It was the best of times, it was the trippiest of times: As London tuned in, turned on, and dropped out, pop experimented with the newfound psychedelic territories that would soundtrack the countercultural revolution. The city might not have been the only acid-coloured epicentre of the sixties, but it sure was the swingingest.
According to Jon Savage, 1966 was indeed “the year the decade exploded“—so it comes as no surprise the central role LSD played in this kaleidoscopic process. But the stylistic idiosyncrasies of UK psychedelia (often referred to as “British Pastoral”) were also deeply rooted in a vivid collective imaginary of the bucolic and the fantastic, mixing a militant agenda of communal utopia with aesthetic references that ranged from traditional European folklore to the mystical golden age of Victoriana.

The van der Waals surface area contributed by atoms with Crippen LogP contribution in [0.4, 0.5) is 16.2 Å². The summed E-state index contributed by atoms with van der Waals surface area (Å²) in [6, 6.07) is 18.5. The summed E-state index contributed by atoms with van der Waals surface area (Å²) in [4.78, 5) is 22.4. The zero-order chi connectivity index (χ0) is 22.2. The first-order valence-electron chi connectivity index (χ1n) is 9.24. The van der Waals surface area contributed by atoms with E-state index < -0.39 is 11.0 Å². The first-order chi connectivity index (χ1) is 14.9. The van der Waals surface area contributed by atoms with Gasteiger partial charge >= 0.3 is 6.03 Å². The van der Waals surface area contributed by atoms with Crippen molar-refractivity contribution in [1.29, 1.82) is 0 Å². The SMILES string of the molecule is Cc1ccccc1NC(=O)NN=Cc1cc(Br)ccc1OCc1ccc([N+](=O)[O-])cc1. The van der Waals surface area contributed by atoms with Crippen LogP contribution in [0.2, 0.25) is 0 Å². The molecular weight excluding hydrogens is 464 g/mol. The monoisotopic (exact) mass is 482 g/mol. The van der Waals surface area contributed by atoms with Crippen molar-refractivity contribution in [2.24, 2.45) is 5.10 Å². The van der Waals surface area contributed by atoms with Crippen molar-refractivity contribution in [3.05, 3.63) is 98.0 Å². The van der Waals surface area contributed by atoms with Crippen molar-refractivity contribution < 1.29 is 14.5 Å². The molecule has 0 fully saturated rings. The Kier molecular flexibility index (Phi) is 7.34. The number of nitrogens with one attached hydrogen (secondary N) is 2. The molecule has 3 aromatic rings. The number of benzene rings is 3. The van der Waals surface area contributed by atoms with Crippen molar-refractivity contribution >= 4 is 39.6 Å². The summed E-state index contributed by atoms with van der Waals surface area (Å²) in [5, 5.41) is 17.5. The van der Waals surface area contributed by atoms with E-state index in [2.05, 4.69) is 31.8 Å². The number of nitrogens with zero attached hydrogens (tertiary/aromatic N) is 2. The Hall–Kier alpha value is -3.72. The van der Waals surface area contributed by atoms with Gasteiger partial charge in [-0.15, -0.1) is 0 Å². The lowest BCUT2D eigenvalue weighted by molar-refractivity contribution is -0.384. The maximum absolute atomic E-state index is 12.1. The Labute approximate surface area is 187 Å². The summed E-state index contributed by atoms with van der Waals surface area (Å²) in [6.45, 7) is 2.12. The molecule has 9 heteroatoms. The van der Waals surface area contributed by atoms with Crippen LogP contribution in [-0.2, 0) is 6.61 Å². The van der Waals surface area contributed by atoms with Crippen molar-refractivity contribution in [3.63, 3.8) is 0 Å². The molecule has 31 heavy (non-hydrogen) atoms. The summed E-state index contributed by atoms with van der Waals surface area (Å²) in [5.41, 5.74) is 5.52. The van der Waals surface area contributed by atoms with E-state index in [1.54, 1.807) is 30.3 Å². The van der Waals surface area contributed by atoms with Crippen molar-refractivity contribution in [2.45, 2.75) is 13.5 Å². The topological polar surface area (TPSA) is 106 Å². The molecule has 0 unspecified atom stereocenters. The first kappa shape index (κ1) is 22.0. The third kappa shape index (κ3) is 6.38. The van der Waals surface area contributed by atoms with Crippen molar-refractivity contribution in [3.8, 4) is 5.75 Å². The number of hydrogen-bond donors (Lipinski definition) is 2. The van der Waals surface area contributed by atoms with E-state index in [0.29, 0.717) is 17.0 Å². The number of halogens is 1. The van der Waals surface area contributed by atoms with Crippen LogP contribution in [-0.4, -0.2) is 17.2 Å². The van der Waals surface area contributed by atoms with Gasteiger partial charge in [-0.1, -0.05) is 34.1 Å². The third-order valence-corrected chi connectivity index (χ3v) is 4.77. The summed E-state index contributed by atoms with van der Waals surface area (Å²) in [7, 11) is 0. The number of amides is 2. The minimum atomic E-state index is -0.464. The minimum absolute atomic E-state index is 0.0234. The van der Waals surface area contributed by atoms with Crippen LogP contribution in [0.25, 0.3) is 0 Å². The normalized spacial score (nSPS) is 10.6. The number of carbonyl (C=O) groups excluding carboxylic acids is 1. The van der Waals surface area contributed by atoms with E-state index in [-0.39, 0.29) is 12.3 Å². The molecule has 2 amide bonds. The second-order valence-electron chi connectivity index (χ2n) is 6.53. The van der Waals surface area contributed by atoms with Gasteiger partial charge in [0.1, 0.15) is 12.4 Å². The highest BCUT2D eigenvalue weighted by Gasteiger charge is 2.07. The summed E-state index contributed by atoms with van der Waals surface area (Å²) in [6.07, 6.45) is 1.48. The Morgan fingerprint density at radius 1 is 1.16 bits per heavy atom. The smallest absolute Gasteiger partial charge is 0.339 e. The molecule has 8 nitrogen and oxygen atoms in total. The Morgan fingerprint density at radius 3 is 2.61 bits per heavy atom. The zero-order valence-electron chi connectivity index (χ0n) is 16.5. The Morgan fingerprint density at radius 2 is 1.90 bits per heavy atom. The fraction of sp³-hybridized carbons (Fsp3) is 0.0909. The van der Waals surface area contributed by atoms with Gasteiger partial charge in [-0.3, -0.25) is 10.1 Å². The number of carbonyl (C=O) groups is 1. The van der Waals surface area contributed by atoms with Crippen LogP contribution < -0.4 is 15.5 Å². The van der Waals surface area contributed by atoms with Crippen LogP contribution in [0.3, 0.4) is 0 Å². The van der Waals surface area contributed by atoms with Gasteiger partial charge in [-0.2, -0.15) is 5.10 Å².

In Psychedelic Britannia, Ginger Baker, Arthur Brown, The Zombies, The Moody Blues, Joe Boyd, and other key players of the scene recount the rise and fall of a 14-hour technicolor dream from which a generation was violently woken a mere couple of years later. Thank God for flashbacks, huh?